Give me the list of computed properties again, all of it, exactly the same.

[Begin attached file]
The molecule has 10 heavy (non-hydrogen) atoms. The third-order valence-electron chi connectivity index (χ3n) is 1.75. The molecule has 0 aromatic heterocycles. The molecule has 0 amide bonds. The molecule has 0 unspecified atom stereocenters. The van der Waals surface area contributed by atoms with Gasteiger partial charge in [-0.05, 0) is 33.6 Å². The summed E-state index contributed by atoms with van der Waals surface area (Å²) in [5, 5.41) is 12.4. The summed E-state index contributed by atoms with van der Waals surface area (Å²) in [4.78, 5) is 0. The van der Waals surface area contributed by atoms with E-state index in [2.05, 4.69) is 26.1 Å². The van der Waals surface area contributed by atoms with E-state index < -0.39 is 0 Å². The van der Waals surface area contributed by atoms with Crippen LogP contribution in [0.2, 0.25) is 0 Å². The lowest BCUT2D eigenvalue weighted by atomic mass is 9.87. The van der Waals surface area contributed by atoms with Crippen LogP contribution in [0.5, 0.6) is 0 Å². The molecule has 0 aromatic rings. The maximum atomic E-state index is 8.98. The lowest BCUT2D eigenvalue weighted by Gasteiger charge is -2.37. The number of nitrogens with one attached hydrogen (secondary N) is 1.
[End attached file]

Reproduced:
The molecule has 10 heavy (non-hydrogen) atoms. The third-order valence-electron chi connectivity index (χ3n) is 1.75. The molecule has 0 aromatic heterocycles. The molecule has 0 amide bonds. The molecule has 0 unspecified atom stereocenters. The van der Waals surface area contributed by atoms with Gasteiger partial charge in [-0.05, 0) is 33.6 Å². The summed E-state index contributed by atoms with van der Waals surface area (Å²) in [5, 5.41) is 12.4. The summed E-state index contributed by atoms with van der Waals surface area (Å²) in [4.78, 5) is 0. The van der Waals surface area contributed by atoms with E-state index in [2.05, 4.69) is 26.1 Å². The van der Waals surface area contributed by atoms with E-state index < -0.39 is 0 Å². The van der Waals surface area contributed by atoms with Crippen LogP contribution in [0.2, 0.25) is 0 Å². The lowest BCUT2D eigenvalue weighted by atomic mass is 9.87. The van der Waals surface area contributed by atoms with Crippen LogP contribution in [0.5, 0.6) is 0 Å². The molecule has 0 aromatic rings. The maximum atomic E-state index is 8.98. The lowest BCUT2D eigenvalue weighted by Gasteiger charge is -2.37. The number of nitrogens with one attached hydrogen (secondary N) is 1.